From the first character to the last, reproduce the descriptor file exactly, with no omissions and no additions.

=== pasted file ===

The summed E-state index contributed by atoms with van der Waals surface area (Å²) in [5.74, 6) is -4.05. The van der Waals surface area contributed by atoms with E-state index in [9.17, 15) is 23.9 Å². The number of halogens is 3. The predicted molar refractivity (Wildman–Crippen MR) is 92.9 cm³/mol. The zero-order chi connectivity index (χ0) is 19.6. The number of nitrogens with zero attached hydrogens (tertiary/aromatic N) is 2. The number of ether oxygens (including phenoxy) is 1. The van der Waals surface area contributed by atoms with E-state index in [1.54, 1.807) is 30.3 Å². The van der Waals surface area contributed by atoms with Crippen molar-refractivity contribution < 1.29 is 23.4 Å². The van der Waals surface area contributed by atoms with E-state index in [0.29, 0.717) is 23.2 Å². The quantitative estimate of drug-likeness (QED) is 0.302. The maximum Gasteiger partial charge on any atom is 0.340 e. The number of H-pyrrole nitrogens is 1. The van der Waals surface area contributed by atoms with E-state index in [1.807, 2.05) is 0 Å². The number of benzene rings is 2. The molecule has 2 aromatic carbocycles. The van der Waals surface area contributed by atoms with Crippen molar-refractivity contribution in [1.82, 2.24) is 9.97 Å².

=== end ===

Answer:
The summed E-state index contributed by atoms with van der Waals surface area (Å²) in [5.74, 6) is -4.05. The van der Waals surface area contributed by atoms with E-state index in [9.17, 15) is 23.9 Å². The number of halogens is 3. The predicted molar refractivity (Wildman–Crippen MR) is 92.9 cm³/mol. The zero-order chi connectivity index (χ0) is 19.6. The number of nitrogens with zero attached hydrogens (tertiary/aromatic N) is 2. The number of ether oxygens (including phenoxy) is 1. The van der Waals surface area contributed by atoms with E-state index in [1.54, 1.807) is 30.3 Å². The van der Waals surface area contributed by atoms with Crippen molar-refractivity contribution < 1.29 is 23.4 Å². The van der Waals surface area contributed by atoms with E-state index in [0.29, 0.717) is 23.2 Å². The quantitative estimate of drug-likeness (QED) is 0.302. The maximum Gasteiger partial charge on any atom is 0.340 e. The number of H-pyrrole nitrogens is 1. The van der Waals surface area contributed by atoms with E-state index in [1.807, 2.05) is 0 Å². The number of benzene rings is 2. The molecule has 2 aromatic carbocycles. The van der Waals surface area contributed by atoms with Crippen molar-refractivity contribution in [1.82, 2.24) is 9.97 Å².